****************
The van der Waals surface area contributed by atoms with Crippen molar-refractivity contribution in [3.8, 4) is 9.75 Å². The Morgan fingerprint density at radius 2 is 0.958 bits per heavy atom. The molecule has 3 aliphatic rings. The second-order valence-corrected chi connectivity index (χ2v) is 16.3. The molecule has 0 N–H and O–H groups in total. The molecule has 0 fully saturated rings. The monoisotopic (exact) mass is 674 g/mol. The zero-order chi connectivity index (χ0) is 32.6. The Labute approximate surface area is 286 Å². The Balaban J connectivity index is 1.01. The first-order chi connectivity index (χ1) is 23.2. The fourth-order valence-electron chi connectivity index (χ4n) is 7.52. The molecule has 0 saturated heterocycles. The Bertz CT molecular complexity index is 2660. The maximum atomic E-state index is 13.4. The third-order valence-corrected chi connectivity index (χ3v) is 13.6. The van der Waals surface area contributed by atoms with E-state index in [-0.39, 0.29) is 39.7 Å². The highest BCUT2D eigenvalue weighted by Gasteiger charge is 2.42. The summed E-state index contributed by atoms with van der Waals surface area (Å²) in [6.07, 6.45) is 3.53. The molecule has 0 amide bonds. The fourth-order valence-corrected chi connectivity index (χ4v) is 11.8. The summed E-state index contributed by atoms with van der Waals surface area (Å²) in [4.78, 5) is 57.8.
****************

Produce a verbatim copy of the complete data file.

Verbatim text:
The van der Waals surface area contributed by atoms with Crippen molar-refractivity contribution in [3.8, 4) is 9.75 Å². The Morgan fingerprint density at radius 2 is 0.958 bits per heavy atom. The molecule has 3 aliphatic rings. The second-order valence-corrected chi connectivity index (χ2v) is 16.3. The molecule has 0 N–H and O–H groups in total. The molecule has 0 fully saturated rings. The monoisotopic (exact) mass is 674 g/mol. The zero-order chi connectivity index (χ0) is 32.6. The Labute approximate surface area is 286 Å². The Balaban J connectivity index is 1.01. The first-order chi connectivity index (χ1) is 23.2. The fourth-order valence-electron chi connectivity index (χ4n) is 7.52. The molecule has 0 saturated heterocycles. The Bertz CT molecular complexity index is 2660. The maximum atomic E-state index is 13.4. The third-order valence-corrected chi connectivity index (χ3v) is 13.6. The van der Waals surface area contributed by atoms with E-state index in [-0.39, 0.29) is 39.7 Å². The highest BCUT2D eigenvalue weighted by Gasteiger charge is 2.42. The summed E-state index contributed by atoms with van der Waals surface area (Å²) in [6.07, 6.45) is 3.53. The molecule has 0 amide bonds. The fourth-order valence-corrected chi connectivity index (χ4v) is 11.8. The summed E-state index contributed by atoms with van der Waals surface area (Å²) in [4.78, 5) is 57.8.